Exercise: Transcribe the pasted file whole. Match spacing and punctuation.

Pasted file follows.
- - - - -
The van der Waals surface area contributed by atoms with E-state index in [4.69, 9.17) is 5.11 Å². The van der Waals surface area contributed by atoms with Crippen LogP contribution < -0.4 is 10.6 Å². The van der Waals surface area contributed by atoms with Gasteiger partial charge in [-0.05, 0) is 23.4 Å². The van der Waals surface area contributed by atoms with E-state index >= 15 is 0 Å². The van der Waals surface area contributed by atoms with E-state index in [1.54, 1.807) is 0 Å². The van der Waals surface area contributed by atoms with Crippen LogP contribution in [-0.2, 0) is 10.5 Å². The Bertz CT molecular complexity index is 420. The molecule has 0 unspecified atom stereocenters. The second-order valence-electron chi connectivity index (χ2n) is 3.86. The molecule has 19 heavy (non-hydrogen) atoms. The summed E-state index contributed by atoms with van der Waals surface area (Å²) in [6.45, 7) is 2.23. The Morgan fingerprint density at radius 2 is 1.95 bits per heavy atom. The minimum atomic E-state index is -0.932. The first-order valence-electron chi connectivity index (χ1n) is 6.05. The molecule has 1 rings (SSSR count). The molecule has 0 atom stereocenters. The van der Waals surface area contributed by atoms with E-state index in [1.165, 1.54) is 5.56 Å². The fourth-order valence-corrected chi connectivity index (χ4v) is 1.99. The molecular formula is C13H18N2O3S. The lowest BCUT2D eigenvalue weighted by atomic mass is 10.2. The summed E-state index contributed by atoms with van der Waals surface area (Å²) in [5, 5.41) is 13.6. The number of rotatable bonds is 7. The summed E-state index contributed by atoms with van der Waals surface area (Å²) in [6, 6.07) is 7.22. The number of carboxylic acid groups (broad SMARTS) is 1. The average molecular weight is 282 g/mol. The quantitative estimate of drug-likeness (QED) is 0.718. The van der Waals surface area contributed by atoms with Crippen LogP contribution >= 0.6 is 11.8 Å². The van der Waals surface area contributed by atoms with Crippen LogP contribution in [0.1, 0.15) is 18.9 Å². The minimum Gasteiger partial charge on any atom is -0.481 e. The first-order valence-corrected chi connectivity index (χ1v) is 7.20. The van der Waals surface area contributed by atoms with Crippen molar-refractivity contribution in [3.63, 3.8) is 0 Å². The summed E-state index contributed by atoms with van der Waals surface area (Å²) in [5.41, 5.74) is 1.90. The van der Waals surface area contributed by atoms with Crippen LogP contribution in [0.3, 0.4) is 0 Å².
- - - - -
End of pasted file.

The van der Waals surface area contributed by atoms with E-state index in [4.69, 9.17) is 5.11 Å². The van der Waals surface area contributed by atoms with Crippen LogP contribution < -0.4 is 10.6 Å². The van der Waals surface area contributed by atoms with Gasteiger partial charge in [-0.05, 0) is 23.4 Å². The van der Waals surface area contributed by atoms with E-state index >= 15 is 0 Å². The van der Waals surface area contributed by atoms with E-state index in [1.54, 1.807) is 0 Å². The van der Waals surface area contributed by atoms with Crippen LogP contribution in [-0.2, 0) is 10.5 Å². The Bertz CT molecular complexity index is 420. The molecule has 0 unspecified atom stereocenters. The second-order valence-electron chi connectivity index (χ2n) is 3.86. The molecule has 19 heavy (non-hydrogen) atoms. The summed E-state index contributed by atoms with van der Waals surface area (Å²) in [6.45, 7) is 2.23. The Morgan fingerprint density at radius 2 is 1.95 bits per heavy atom. The minimum atomic E-state index is -0.932. The first-order valence-electron chi connectivity index (χ1n) is 6.05. The molecule has 1 rings (SSSR count). The molecule has 0 atom stereocenters. The van der Waals surface area contributed by atoms with E-state index in [1.165, 1.54) is 5.56 Å². The fourth-order valence-corrected chi connectivity index (χ4v) is 1.99. The molecular formula is C13H18N2O3S. The lowest BCUT2D eigenvalue weighted by atomic mass is 10.2. The summed E-state index contributed by atoms with van der Waals surface area (Å²) in [5, 5.41) is 13.6. The number of rotatable bonds is 7. The summed E-state index contributed by atoms with van der Waals surface area (Å²) in [6, 6.07) is 7.22. The number of carboxylic acid groups (broad SMARTS) is 1. The average molecular weight is 282 g/mol. The quantitative estimate of drug-likeness (QED) is 0.718. The van der Waals surface area contributed by atoms with Crippen LogP contribution >= 0.6 is 11.8 Å². The van der Waals surface area contributed by atoms with Crippen LogP contribution in [0.1, 0.15) is 18.9 Å². The minimum Gasteiger partial charge on any atom is -0.481 e. The first-order valence-corrected chi connectivity index (χ1v) is 7.20. The van der Waals surface area contributed by atoms with Crippen molar-refractivity contribution in [3.63, 3.8) is 0 Å². The summed E-state index contributed by atoms with van der Waals surface area (Å²) in [5.41, 5.74) is 1.90. The van der Waals surface area contributed by atoms with Crippen LogP contribution in [0.3, 0.4) is 0 Å².